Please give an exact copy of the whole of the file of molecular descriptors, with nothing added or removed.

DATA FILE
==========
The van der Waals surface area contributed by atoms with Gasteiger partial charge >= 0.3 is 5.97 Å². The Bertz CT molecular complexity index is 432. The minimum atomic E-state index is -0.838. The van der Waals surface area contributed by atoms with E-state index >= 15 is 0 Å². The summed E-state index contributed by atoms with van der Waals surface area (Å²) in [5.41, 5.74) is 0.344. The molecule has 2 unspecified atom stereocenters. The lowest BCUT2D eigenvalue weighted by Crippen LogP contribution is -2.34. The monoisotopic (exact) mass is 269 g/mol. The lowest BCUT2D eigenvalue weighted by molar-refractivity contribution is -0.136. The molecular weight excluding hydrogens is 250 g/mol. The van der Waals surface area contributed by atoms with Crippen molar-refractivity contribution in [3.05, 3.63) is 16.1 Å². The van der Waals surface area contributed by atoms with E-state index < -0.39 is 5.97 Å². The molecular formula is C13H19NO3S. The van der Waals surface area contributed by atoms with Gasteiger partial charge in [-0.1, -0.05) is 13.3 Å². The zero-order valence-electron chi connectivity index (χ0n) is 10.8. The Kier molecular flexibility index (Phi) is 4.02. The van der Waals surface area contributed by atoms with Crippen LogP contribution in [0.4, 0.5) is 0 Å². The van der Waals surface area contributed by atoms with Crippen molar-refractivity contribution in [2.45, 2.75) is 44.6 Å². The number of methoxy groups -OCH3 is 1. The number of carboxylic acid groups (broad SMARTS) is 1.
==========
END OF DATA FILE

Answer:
The van der Waals surface area contributed by atoms with Gasteiger partial charge >= 0.3 is 5.97 Å². The Bertz CT molecular complexity index is 432. The minimum atomic E-state index is -0.838. The van der Waals surface area contributed by atoms with E-state index >= 15 is 0 Å². The summed E-state index contributed by atoms with van der Waals surface area (Å²) in [5.41, 5.74) is 0.344. The molecule has 2 unspecified atom stereocenters. The lowest BCUT2D eigenvalue weighted by Crippen LogP contribution is -2.34. The monoisotopic (exact) mass is 269 g/mol. The lowest BCUT2D eigenvalue weighted by molar-refractivity contribution is -0.136. The molecular weight excluding hydrogens is 250 g/mol. The van der Waals surface area contributed by atoms with Crippen molar-refractivity contribution in [3.05, 3.63) is 16.1 Å². The van der Waals surface area contributed by atoms with E-state index < -0.39 is 5.97 Å². The molecular formula is C13H19NO3S. The van der Waals surface area contributed by atoms with Gasteiger partial charge in [-0.1, -0.05) is 13.3 Å². The zero-order valence-electron chi connectivity index (χ0n) is 10.8. The Kier molecular flexibility index (Phi) is 4.02. The van der Waals surface area contributed by atoms with Crippen LogP contribution in [0.4, 0.5) is 0 Å². The van der Waals surface area contributed by atoms with Crippen molar-refractivity contribution in [2.45, 2.75) is 44.6 Å². The number of methoxy groups -OCH3 is 1. The number of carboxylic acid groups (broad SMARTS) is 1.